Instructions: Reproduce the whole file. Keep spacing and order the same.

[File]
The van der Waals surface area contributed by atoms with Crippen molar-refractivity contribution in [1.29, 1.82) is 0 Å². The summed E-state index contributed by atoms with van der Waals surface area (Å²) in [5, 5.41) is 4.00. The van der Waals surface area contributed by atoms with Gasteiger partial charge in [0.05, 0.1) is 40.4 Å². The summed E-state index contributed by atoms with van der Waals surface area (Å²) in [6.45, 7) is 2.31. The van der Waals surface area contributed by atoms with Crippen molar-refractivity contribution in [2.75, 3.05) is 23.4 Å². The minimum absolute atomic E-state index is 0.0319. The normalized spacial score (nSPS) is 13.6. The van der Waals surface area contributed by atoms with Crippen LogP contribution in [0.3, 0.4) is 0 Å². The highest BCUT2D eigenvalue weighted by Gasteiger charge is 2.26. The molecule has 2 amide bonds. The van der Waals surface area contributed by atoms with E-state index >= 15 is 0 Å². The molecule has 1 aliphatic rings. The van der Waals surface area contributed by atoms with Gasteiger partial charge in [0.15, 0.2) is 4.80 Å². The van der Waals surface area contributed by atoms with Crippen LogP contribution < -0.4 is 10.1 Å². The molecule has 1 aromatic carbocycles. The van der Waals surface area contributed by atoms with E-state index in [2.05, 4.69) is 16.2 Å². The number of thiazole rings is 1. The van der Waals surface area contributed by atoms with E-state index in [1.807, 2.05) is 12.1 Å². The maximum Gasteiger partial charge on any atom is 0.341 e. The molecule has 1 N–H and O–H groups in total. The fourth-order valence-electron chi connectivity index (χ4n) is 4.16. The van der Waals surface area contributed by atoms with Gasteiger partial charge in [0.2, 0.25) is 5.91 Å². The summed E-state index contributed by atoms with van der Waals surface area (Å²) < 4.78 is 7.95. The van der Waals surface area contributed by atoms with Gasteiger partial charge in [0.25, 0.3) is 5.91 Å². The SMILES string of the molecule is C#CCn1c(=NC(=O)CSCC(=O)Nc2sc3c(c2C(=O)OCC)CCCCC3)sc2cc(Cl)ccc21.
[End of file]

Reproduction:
The van der Waals surface area contributed by atoms with Crippen molar-refractivity contribution in [1.29, 1.82) is 0 Å². The summed E-state index contributed by atoms with van der Waals surface area (Å²) in [5, 5.41) is 4.00. The van der Waals surface area contributed by atoms with Gasteiger partial charge in [0.05, 0.1) is 40.4 Å². The summed E-state index contributed by atoms with van der Waals surface area (Å²) in [6.45, 7) is 2.31. The van der Waals surface area contributed by atoms with Crippen molar-refractivity contribution in [2.75, 3.05) is 23.4 Å². The minimum absolute atomic E-state index is 0.0319. The normalized spacial score (nSPS) is 13.6. The van der Waals surface area contributed by atoms with Crippen LogP contribution in [0.3, 0.4) is 0 Å². The highest BCUT2D eigenvalue weighted by Gasteiger charge is 2.26. The molecule has 2 amide bonds. The van der Waals surface area contributed by atoms with E-state index >= 15 is 0 Å². The molecule has 1 aliphatic rings. The van der Waals surface area contributed by atoms with Gasteiger partial charge in [0.15, 0.2) is 4.80 Å². The van der Waals surface area contributed by atoms with Crippen LogP contribution < -0.4 is 10.1 Å². The molecule has 1 aromatic carbocycles. The van der Waals surface area contributed by atoms with E-state index in [2.05, 4.69) is 16.2 Å². The number of thiazole rings is 1. The van der Waals surface area contributed by atoms with E-state index in [1.807, 2.05) is 12.1 Å². The maximum Gasteiger partial charge on any atom is 0.341 e. The molecule has 1 N–H and O–H groups in total. The fourth-order valence-electron chi connectivity index (χ4n) is 4.16. The van der Waals surface area contributed by atoms with Gasteiger partial charge in [0.2, 0.25) is 5.91 Å². The summed E-state index contributed by atoms with van der Waals surface area (Å²) < 4.78 is 7.95. The van der Waals surface area contributed by atoms with Gasteiger partial charge in [0.25, 0.3) is 5.91 Å². The SMILES string of the molecule is C#CCn1c(=NC(=O)CSCC(=O)Nc2sc3c(c2C(=O)OCC)CCCCC3)sc2cc(Cl)ccc21.